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Glamour exclusive with newly appointed FMI executive Lulu Rasebotsa

The recently appointed Chief Executive Officer of life insurer FMI, a division of Bidvest Life, Lulu Rasebotsa, is an experienced financial services industry leader who has a wealth of expertise.

The dynamic Lulu has more than 25 years of experience in the financial services industry, including time in underwriting, and has steered diverse financial services businesses in Botswana and South African markets.

She joined FMI early last month after going through rigorous selection processes at the financial services company.

Rasebotsa comes from Liberty Life Botswana, where she was the managing director for at 10 least years.

Lulu, as she is affectionately known by both colleagues and family, describes herself as a mother, daughter, sister and friend.

The 50-year-old, says her day-to-day work includes setting strategic direction for the organisation and managing the company’s overall objectives.

“My drive is profitability, to deliver on shareholders’ expectations; and look after stakeholder relationships, including customers, employees, the Board, the Regulator and the media. It is also my role to conduct business in a socially responsible manner.”

Glamour South Africa, caught up with Lulu, to chat about her recent career move, financial tips and her role as the first woman to lead the company.

What made you join FMI?

The timing was impeccable! I had spent 10 years growing Liberty Life Botswana and I was about to turn 50, so it was the perfect time to pivot my career and continue living my legacy. FMI is a division of Bidvest Life, and Bidvest exists ‘to turn ordinary companies into extraordinary ones’ – and that’s why I’m here.

What is your vision for the company and how are you planning on making it a reality?

My vision is to transform the organisation in every way possible. I’ll do this by combining my business acumen with social relevance, innovation and velocity.

What drives you, and what are you passionate about in your field?

I’m driven by my love for life and by always striving to do the best in all I do. In my field, I’m passionate about how we ‘show up’ when people are at their most vulnerable and how we can ease the burdens of some of the most difficult realities of life.

What are some of the biggest challenges you’ve had to deal with professionally, and how did you deal with them?

In recent times, my biggest challenge has been leading through the crisis of the Covid-19 pandemic while still remaining profitable. This meant remaining true to my leadership beliefs of empathy, listening, being present, trust, and collaboration.

From a being a top executive at Liberty Life in Botswana and transferring to South Africa must have been a big thing both personally and professionally, now tell us what are some of the cultural shocks you've experienced so far, and how are you dealing with those?

It’s certainly been a big change, but I embrace change and adapt easily. It’s not the first time I’ve made such a move - I previously did a three-year stint in South Africa when I was in my 30s.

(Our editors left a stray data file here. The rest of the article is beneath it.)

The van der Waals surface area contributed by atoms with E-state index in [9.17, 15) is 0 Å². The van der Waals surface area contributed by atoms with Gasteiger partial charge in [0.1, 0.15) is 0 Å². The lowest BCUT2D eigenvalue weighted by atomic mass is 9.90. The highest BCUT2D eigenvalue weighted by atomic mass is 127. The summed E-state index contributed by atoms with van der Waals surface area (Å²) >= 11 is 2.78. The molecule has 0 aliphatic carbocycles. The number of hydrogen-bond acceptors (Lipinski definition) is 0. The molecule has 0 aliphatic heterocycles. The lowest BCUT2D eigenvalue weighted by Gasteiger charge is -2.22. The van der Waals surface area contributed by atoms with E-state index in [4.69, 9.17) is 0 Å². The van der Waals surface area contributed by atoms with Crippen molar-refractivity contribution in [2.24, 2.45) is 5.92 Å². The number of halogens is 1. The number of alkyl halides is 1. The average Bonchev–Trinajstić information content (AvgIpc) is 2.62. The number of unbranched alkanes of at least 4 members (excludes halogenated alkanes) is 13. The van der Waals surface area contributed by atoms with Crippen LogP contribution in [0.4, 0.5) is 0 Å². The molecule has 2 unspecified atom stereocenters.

The only thing, which is not so much a shock, but does stand out for me, is how everybody assumes that because I am black, I must speak isiZulu.

Black women who are in leadership in your industry are very few, what do you think mostly contributes to this?

I think many women suffer from self-doubt and this is not because of their own doing.

What do you think should be done to systematically address these challenges?

Women should be coached to put themselves out there, to have and own their voices, and to take up their seats at the table.

South Africa is facing a skills shortage problem, especially in finance, so what are the short-term plans that you would be championing in your new role?

I’ve already started exploring ways in which we can make entry into the industry easier for young people, especially black people, to pursue careers as Financial Advisors.

What advice would you give to a young person aspiring to get into the financial services industry?

One should have the business acumen and patience to build a sustainable business, rather than looking to make a quick buck. Self-development is also key: reading, engaging with like-minded people and building strong personal networks.

What are some of the habits you would say you've developed over the years because of the field you are in?

From a young age, I was taught to wake up early, work hard, never give up and never doubt myself.

Many people will be going off for their end of the year holidays, and as a result, they're likely going to be spending more than they should be due to the pressures of the season, so can you please give us 5 money lessons you'd like to share with our readers?

Ask yourself these questions before you spend:

1. Is it a need or a want? 2. Is it money you will have to pay back? 3. Have you paid all your current debts? 4. Have you got a kitty for emergencies? 5. How different is this year to last year?

What do you do when you get home after a hectic day at work?

Most, if not all, days are hectic! On those days, TV helps me to unwind, and I enjoy watching The Learning Channel (TLC).

What are you currently reading?

I’m in between two books: ‘The things you can see, only when you slow down’ by Haemin Sunim; and ‘Grown Ups’ by Marian Keyes.

Name two of your favourite musicians, both locally (Africa) and internationally?

I don’t really have favourite musicians, because I have a diverse taste in music.

Currently, Zakes Bantwini is doing it for me on the local scene, and I’m back to Luther Vandross these holidays.

Mention three things that most people may not know about you?

I was a radio DJ in my early 20s; I have my own gin brand, Ginlou, in Botswana and I’m a great cook – I love cooking simple, but hearty meals!

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